In the 1880s, the field of sexology declared masculine women to be inverts—true homosexuals. Prior to this period, representations of gender crossings were more varied and common. Such representations shine a spotlight on some of the most obvious anxieties concerning women’s place in society as well as the constitutive relationships between sex, gender, and sexuality.
19th-Century Narratives of Transgender Experience & the History of Possibility12:00 PM - 1:00 PM
Island Masters: Gender, Race, and Power in the Eighteenth-Century British Caribbean12:00 PM - 1:00 PM
"The Spirit of Enterprise excited by the Acquisition of Louisiana": New Englanders and the Orleans Territory, 1803-181212:00 PM - 1:00 PM
In 1803 and 1804 New Englanders warily eyed their country's vast new acquisition. Some worried that Louisiana was a “savage,” uncivilized land that would corrupt the new nation; others that it would reduce the already-declining political importance of New England; others that it would become a new addition to the “empire of slavery.” Still others, however, especially Jeffersonian republicans, dismissed these and other concerns and celebrated the Purchase and the economic opportunities it would bring. A few went so far as to move south in search of fortunes in the Orleans Territory.
The Book Madness: Charles Deane and the Boston Antiquarians12:00 PM - 1:00 PM
A discussion of research into a hub of bibliomaniacs associated with the early years of the Massachusetts Historical Society. Among the circle of learned historians, friends of dusty research and poetry, were George Livermore, Charles Deane, Alexander Young, and Edward Crowninshield. Livermore was fond of bibles and illustrated and large paper copies, and Deane kept minutes of his painstaking bibliographic and historical research on fly-leaves, margins, memoranda, and scraps of paper scattered between the pages of his 13,000 books. Together, these amateur men of letters provide a unique outlook on the culture of book collecting and the formation of private and public libraries in mid-19th-century America.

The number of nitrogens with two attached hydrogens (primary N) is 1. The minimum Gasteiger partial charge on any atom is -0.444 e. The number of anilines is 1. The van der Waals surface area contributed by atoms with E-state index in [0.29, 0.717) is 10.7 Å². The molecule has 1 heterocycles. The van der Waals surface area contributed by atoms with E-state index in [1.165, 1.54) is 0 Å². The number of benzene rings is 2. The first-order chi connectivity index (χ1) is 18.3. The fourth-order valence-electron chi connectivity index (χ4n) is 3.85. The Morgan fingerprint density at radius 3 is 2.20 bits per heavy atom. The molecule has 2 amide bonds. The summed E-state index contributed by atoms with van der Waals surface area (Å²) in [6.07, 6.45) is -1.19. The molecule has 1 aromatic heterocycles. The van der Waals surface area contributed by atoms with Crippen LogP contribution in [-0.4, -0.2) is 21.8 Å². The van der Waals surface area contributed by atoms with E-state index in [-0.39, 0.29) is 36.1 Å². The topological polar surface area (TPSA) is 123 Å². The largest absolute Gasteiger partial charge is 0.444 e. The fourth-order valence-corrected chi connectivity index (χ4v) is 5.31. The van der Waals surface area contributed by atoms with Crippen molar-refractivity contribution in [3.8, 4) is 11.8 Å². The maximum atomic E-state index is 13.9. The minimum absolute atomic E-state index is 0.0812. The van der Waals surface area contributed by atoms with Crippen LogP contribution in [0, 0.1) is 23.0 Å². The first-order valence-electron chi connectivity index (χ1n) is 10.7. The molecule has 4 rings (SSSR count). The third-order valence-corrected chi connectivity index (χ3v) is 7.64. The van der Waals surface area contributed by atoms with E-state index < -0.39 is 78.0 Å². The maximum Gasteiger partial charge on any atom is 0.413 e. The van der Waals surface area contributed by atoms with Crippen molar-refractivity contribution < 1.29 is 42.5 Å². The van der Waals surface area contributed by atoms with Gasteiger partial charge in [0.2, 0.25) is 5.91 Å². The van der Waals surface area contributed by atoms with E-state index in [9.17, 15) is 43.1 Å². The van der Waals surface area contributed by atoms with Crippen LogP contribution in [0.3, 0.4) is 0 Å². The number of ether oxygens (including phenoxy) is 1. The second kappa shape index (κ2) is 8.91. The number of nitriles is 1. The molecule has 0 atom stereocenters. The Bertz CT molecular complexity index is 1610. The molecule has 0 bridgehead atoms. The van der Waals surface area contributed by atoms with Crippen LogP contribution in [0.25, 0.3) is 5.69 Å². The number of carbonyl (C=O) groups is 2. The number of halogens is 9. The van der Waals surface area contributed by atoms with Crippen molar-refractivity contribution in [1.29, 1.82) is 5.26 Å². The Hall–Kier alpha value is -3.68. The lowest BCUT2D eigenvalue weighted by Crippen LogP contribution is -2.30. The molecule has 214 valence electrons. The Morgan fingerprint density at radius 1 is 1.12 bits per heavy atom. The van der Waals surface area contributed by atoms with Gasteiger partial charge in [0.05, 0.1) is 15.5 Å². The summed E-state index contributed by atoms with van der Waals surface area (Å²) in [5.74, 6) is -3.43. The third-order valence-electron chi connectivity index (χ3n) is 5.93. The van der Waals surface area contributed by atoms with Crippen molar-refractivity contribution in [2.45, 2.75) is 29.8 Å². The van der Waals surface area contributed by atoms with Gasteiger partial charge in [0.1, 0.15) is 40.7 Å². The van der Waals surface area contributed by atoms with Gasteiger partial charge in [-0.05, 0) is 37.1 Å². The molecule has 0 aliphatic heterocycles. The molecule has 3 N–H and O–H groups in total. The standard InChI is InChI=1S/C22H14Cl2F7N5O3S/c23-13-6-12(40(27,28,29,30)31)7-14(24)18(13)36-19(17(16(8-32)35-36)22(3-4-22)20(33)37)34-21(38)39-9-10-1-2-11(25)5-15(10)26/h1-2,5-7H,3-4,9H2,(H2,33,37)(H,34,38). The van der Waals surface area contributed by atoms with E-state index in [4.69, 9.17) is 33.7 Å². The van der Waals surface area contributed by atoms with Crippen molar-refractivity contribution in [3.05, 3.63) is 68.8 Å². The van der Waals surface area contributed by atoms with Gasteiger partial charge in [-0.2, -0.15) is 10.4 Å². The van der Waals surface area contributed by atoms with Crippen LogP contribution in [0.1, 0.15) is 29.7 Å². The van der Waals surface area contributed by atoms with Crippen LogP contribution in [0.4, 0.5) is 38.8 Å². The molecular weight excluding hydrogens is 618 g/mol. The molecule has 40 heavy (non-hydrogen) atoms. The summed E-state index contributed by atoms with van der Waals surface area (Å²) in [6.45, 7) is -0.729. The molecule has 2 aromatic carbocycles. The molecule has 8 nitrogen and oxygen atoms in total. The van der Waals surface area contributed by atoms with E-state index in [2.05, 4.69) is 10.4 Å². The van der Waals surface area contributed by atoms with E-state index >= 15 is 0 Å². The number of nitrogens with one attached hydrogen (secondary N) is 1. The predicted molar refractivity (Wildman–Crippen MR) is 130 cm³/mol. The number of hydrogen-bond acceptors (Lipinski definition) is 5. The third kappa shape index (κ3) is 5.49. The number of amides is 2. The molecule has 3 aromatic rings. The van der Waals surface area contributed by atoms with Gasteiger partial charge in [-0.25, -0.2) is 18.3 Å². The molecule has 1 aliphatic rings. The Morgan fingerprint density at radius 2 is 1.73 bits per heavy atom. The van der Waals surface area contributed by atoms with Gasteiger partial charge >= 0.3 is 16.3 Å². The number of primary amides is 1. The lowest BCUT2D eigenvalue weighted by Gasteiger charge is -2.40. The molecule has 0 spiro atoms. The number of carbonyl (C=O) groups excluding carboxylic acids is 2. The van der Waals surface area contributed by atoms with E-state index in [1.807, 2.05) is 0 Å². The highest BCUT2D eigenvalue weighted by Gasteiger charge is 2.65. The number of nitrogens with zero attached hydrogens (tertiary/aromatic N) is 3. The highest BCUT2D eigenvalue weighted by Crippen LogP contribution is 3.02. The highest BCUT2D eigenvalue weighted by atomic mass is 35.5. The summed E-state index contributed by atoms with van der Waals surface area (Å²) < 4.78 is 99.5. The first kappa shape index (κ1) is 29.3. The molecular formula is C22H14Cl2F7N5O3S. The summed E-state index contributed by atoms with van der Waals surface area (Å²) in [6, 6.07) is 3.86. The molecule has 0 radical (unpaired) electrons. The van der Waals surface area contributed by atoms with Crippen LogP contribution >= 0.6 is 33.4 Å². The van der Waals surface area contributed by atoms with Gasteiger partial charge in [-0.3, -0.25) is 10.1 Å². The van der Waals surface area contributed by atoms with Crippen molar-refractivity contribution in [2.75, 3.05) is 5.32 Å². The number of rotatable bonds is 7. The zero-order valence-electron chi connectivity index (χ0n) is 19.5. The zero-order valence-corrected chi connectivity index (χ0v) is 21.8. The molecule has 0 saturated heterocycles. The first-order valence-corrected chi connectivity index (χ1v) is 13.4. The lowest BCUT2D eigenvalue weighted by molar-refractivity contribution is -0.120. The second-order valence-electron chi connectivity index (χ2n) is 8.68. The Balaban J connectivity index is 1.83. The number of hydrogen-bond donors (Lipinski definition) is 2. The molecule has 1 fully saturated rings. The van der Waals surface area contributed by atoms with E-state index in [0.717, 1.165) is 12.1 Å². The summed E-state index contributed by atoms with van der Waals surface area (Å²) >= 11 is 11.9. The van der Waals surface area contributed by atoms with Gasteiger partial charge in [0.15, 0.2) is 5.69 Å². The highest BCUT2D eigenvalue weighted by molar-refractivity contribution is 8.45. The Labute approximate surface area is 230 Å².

Speculation Nation: Land Speculators and Land Mania in Post-Revolutionary America12:00 PM - 1:00 PM
This project reconstructs the business and political methods of post-revolutionary land speculators, aiming to trace the causes and consequences of the early republic's first wave of large-scale land speculation, from 1776 to 1812. In routing their capital through the new nation’s most important resource, land speculators situated themselves at the center of contentious debates about property, equality, and political economy in a democratic republic. Speculators sought to profit off the extension of the United States' revolutionary republican society; in the process, their methods shaped and changed the Revolution's outcome.
Working to Become: Women, Work, and Literary Legacy in American Women’s Postbellum Literature12:00 PM - 1:00 PM
This project is interdisciplinary in nature and has foundations in both 19th-century American women’s history and literature. It focuses on literary representations of career women by late 19th-century American women writers. By reimagining the intertwinings and interconnections of society and women’s paid labor, the project shows that work, and women’s work in particular, was no longer a fixed entity that showed up in the lives of those living during the 19th-century but rather was a shaping force.